We humans are free.


Because freedom is fair.


We're not allowed to, eg:


Convince enough people to set us free.


I generally agree with the essay "Resistance to Civil Government" (1849) by Henry David Thoreau. Here're some of the passages I like:

I heartily accept the motto,—"That government is best which governs least;" and I should like to see it acted up to more rapidly and systematically. Carried out, it finally amounts to this, which also I believe,—"That government is best which governs not at all;" and when men are prepared for it, that will be the kind of government which they will have.
Can there not be a government in which majorities do not virtually decide right and wrong, but conscience?—in which majorities decide only those questions to which the rule of expediency is applicable? Must the citizen ever for a moment, or in the least degree, resign his conscience to the legislator? Why has every man a conscience, then? I think that we should be men first, and subjects afterward. It is not desirable to cultivate a respect for the law, so much as for the right. The only obligation which I have a right to assume, is to do at any time what I think right. It is truly enough said, that a corporation has no conscience; but a corporation of conscientious men is a corporation with a conscience. Law never made men a whit more just; and, by means of their respect for it, even the well-disposed are daily made the agents of injustice.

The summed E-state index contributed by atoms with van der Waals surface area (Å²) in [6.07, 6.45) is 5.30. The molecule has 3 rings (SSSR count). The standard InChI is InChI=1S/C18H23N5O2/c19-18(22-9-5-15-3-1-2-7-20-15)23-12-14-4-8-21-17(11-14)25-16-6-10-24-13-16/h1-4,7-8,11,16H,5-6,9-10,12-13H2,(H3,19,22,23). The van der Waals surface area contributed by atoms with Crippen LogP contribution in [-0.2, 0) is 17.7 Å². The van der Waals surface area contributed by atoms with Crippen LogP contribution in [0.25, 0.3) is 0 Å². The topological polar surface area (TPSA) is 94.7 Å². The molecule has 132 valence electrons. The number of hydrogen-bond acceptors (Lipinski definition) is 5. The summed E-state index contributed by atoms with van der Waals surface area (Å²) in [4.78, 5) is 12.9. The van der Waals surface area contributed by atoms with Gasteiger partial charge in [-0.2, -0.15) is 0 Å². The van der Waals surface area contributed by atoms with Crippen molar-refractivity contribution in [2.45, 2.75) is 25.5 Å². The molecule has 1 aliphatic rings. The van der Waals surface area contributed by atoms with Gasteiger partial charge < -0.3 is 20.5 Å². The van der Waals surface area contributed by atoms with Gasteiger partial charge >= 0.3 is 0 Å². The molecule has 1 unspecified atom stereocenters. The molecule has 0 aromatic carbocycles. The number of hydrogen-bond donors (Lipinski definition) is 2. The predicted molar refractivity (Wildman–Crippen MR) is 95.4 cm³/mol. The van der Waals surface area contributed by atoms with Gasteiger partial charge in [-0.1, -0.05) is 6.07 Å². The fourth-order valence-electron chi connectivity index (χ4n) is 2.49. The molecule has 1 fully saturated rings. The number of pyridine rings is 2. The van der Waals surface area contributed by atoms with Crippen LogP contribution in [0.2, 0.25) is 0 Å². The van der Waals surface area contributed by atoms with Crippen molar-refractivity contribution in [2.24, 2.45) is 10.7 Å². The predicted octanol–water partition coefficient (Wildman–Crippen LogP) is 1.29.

I generally agree with Hans Monderman. Here're some of his statements I like:

The trouble with traffic engineers is that when there’s a problem with a road, they always try to add something. To my mind, it’s much better to remove things.
We're losing our capacity for socially responsible behaviour. The greater the number of prescriptions, the more people's sense of personal responsibility dwindles.
When you treat people like idiots, they’ll behave like idiots.